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Good evening, let’s start with today’s top stories:

The latest on Trudeau, Trump and the Amazon as the G7 summit draws to a close

Ottawa is spending $15-million and offering the use of Canadian water bombers to help fight the fires ravaging the Amazon rainforest, Prime Minister Justin Trudeau said today as he wrapped up several days of meetings with Group of Seven world leaders in Biarritz, France.

The Prime Minister’s office could not clarify whether Canada’s financial contribution is on top of a US$20-million Brazilian aid package that was announced earlier in the day by French President Emmanuel Macron and Chilean President Sebastien Pinera.

Macron did pave the way for a diplomatic solution to the standoff between Washington and Tehran over a 2015 nuclear deal, but there was little else to show from a meeting at which allies were sharply divided.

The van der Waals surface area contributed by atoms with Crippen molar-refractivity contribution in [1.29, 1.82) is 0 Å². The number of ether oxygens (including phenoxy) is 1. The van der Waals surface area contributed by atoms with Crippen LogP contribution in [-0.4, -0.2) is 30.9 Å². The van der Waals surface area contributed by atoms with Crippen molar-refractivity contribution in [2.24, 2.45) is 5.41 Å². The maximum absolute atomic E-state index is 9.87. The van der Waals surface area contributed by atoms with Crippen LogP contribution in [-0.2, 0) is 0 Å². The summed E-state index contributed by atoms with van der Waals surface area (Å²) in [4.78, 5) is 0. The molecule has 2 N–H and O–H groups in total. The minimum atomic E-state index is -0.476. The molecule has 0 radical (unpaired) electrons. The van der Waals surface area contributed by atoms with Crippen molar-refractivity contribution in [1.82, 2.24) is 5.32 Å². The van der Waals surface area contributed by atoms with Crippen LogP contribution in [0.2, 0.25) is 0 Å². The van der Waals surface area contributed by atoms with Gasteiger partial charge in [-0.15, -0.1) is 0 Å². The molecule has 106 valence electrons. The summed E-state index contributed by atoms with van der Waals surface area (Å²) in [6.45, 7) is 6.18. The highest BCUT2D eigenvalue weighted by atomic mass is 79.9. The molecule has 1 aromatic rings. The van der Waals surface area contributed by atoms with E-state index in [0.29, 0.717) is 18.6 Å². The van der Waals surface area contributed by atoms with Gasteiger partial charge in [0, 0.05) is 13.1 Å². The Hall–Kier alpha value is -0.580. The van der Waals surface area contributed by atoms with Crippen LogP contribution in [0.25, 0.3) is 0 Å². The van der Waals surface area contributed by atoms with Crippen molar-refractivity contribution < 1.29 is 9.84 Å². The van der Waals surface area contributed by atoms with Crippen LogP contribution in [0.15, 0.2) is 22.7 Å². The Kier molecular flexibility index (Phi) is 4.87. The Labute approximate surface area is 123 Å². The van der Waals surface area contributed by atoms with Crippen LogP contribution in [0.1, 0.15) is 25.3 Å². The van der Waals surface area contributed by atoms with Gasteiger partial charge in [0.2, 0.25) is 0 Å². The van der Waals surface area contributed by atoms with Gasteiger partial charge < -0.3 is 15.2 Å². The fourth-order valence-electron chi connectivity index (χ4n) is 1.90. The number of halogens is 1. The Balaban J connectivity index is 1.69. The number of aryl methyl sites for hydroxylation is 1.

Opinion: "Trump’s relatively civil behaviour did not mean he has become a sudden fan of the G7 ... He was as isolated as ever on front-burner issues such as Iran, the environment and tariffs; he didn’t, for instance, show up at the joint session on climate and biodiversity. He just hid his emotions well. Under the Trump administration, the G7 is still very much the G6 plus One. - Eric Reguly

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China vows harsh consequences for companies siding with Hong Kong protesters

As unrest in this Asian financial centre reaches from the streets and into boardrooms, the message from Beijing has become increasingly clear: Respect Chinese dictates, or prepare for the consequences, The Globe’s Asian correspondent Nathan VanderKlippe writes.

Over the past two weeks, executives, pilots and union leaders have lost jobs over shows of support for pro-democracy demonstrators, whose protests have continued for more than two months.

Separately, the city government said today that the illegal violence is pushing Hong Kong to the brink of great danger, after a weekend of clashes that included the first gunshot and the arrest of 86 people, the youngest just 12.